American countries, helping to underpin political stability.

Today, in many rural areas, sugar estates and sugar factories -- whether 
privately or state-owned -- provide not only jobs but health clinics, 
social clubs and sports facilities.

The state-owned Guyana Sugar Corporation employs more than 20,000 
people. The company maintains a network of health clinics and social and 
sports clubs. "It is a social arm of the government. If sugar 
disappears, it will have a huge impact," says Nick Jackson, the 
corporation's operations director. "There is basically nothing else."

Guyana's sugar industry also helps pay for an elaborate network of 
drainage and irrigation that protects the low-lying country from 
flooding. "The systems are completely integrated with sugar," said 
Bharrat Jagdeo, the country's president, in a recent interview with the 
Financial Times. "If we didn't have sugar we would have flooding every 
year. People don't understand what it means to our communities."

In Jamaica, the government ?estimates that 200,000 people are dependent 
on the crop. Worthy Park, Mr McConnell's estate, runs a clinic, operates 
the local fire engine and ?provides facilities for football and cricket 
leagues.

Politicians across the region fear that joblessness would cause a 
significant increase in crime. The risk is particularly significant in 
Guyana and Jamaica, both of which have been rocked by an upsurge in 
drugs trafficking and gun crime in recent years. The Caribbean is a main 
trans-shipment point between cocaine production areas in Colombia and 
dealers in Europe and the US.

During 2002 and 2003, Guyana was rocked by a surge in violence and 28 
policemen were killed in gun battles, more than the total losses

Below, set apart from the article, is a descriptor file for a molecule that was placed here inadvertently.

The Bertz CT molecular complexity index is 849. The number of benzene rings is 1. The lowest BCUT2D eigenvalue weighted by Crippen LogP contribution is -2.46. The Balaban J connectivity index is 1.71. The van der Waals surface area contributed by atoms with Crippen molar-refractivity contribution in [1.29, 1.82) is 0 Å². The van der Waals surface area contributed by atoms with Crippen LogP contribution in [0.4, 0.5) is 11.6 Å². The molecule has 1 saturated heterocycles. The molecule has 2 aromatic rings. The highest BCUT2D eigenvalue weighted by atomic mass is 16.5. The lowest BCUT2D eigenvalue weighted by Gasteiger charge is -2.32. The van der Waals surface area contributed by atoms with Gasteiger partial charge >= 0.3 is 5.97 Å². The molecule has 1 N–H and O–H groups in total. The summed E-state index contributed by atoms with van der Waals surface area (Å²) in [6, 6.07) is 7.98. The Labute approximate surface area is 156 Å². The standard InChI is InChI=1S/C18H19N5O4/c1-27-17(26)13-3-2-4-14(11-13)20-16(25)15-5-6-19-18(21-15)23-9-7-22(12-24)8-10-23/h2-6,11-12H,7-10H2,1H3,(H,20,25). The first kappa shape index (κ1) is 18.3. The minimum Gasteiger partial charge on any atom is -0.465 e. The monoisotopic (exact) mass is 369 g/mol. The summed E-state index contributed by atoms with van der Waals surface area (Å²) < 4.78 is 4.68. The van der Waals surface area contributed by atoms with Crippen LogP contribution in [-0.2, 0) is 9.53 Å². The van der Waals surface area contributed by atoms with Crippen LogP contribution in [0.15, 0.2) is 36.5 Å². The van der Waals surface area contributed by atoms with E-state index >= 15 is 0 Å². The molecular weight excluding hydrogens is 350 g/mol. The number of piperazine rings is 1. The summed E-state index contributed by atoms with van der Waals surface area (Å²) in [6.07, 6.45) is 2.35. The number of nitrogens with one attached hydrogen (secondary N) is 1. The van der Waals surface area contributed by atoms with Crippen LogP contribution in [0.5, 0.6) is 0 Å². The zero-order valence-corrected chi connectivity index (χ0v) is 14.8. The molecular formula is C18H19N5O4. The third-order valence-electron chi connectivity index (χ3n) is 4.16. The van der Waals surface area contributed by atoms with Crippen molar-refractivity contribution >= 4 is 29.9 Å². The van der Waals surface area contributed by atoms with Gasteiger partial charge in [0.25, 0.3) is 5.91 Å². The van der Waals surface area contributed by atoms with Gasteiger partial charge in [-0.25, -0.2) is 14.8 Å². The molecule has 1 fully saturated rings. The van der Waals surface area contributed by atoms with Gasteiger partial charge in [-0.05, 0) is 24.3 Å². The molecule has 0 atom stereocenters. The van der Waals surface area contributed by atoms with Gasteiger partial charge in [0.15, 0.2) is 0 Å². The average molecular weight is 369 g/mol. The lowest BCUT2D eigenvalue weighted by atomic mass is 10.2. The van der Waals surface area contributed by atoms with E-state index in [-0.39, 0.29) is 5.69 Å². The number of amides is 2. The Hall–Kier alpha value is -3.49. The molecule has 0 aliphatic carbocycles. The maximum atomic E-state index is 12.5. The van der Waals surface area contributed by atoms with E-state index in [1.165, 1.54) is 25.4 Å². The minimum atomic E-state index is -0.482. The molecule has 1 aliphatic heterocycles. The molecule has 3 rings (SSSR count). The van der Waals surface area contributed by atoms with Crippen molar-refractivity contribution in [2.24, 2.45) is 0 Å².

sustained in the force's previous 160-year history. Jamaica's murder 
rates have risen to more than 20 a week, the fourth highest in the 
world. The decline of some sugar areas has led to the growth of 
"inner-city conditions" in formerly peaceful rural towns, says Gilberto 
Scott, an adviser to Jamaica's public security ministry.

"Within a 15-mile radius of here, we are the only source of income," 
says Mr McConnell in Jamaica. "Without any doubt, most of these 
uneducated subsistence farmers will resort to [growing] marijuana."

Caribbean governments are trying to see what can be salvaged of the 
sugar industry. In particular, the region is pressing the EU to allow a 
longer transition to the new price level than the five years on offer. 
Payments -- known in EU jargon as "accompanying measures" -- are also 
being sought to cushion industry restructuring.

Yet there are doubts about the EU's commitment to help. Only ú40m ($50m) 
is on offer -- at least for the first year after the price cut takes 
effect -- and that must be divided among the 18 ACP countries. "They [EU 
officials] admit it is woefully inadequate," says Derick Heaven, 
executive chairman of Jamaica's Sugar Industry Authority. "We fear that 
. . . the money will simply be used for further studies. We are saying